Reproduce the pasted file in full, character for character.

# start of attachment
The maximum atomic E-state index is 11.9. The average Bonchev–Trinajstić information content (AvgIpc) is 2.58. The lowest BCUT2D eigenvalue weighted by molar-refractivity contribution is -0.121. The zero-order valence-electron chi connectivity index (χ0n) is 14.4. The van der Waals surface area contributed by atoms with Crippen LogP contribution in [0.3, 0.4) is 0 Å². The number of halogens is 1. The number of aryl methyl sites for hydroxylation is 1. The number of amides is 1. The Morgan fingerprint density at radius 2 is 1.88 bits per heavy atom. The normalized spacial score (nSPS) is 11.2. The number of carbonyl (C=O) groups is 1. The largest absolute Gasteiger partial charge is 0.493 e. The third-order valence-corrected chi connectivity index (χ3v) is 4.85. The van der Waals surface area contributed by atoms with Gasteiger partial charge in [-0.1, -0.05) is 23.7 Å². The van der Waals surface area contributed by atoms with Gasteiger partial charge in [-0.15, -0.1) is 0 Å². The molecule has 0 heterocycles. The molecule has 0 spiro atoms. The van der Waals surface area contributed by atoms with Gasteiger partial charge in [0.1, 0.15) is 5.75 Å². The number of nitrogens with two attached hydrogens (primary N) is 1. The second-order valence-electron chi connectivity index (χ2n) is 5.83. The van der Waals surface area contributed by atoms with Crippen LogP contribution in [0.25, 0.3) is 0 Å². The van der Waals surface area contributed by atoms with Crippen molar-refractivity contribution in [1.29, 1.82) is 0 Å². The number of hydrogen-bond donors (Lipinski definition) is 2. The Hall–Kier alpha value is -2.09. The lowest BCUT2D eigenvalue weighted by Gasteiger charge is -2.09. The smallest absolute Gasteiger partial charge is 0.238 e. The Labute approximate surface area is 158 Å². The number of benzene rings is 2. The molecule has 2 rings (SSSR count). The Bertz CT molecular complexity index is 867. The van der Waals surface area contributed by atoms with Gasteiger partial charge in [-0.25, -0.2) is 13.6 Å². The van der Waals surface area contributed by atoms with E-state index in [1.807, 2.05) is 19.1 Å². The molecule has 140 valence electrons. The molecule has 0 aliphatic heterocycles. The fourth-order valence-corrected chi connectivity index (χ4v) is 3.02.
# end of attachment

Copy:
The maximum atomic E-state index is 11.9. The average Bonchev–Trinajstić information content (AvgIpc) is 2.58. The lowest BCUT2D eigenvalue weighted by molar-refractivity contribution is -0.121. The zero-order valence-electron chi connectivity index (χ0n) is 14.4. The van der Waals surface area contributed by atoms with Crippen LogP contribution in [0.3, 0.4) is 0 Å². The number of halogens is 1. The number of aryl methyl sites for hydroxylation is 1. The number of amides is 1. The Morgan fingerprint density at radius 2 is 1.88 bits per heavy atom. The normalized spacial score (nSPS) is 11.2. The number of carbonyl (C=O) groups is 1. The largest absolute Gasteiger partial charge is 0.493 e. The third-order valence-corrected chi connectivity index (χ3v) is 4.85. The van der Waals surface area contributed by atoms with Gasteiger partial charge in [-0.1, -0.05) is 23.7 Å². The van der Waals surface area contributed by atoms with Gasteiger partial charge in [-0.15, -0.1) is 0 Å². The molecule has 0 heterocycles. The molecule has 0 spiro atoms. The van der Waals surface area contributed by atoms with Gasteiger partial charge in [0.1, 0.15) is 5.75 Å². The number of nitrogens with two attached hydrogens (primary N) is 1. The second-order valence-electron chi connectivity index (χ2n) is 5.83. The van der Waals surface area contributed by atoms with Crippen LogP contribution in [0.25, 0.3) is 0 Å². The van der Waals surface area contributed by atoms with Crippen molar-refractivity contribution in [1.29, 1.82) is 0 Å². The number of hydrogen-bond donors (Lipinski definition) is 2. The Hall–Kier alpha value is -2.09. The lowest BCUT2D eigenvalue weighted by Gasteiger charge is -2.09. The smallest absolute Gasteiger partial charge is 0.238 e. The Labute approximate surface area is 158 Å². The number of benzene rings is 2. The molecule has 2 rings (SSSR count). The Bertz CT molecular complexity index is 867. The van der Waals surface area contributed by atoms with Gasteiger partial charge in [-0.25, -0.2) is 13.6 Å². The van der Waals surface area contributed by atoms with E-state index in [1.807, 2.05) is 19.1 Å². The molecule has 140 valence electrons. The molecule has 0 aliphatic heterocycles. The fourth-order valence-corrected chi connectivity index (χ4v) is 3.02.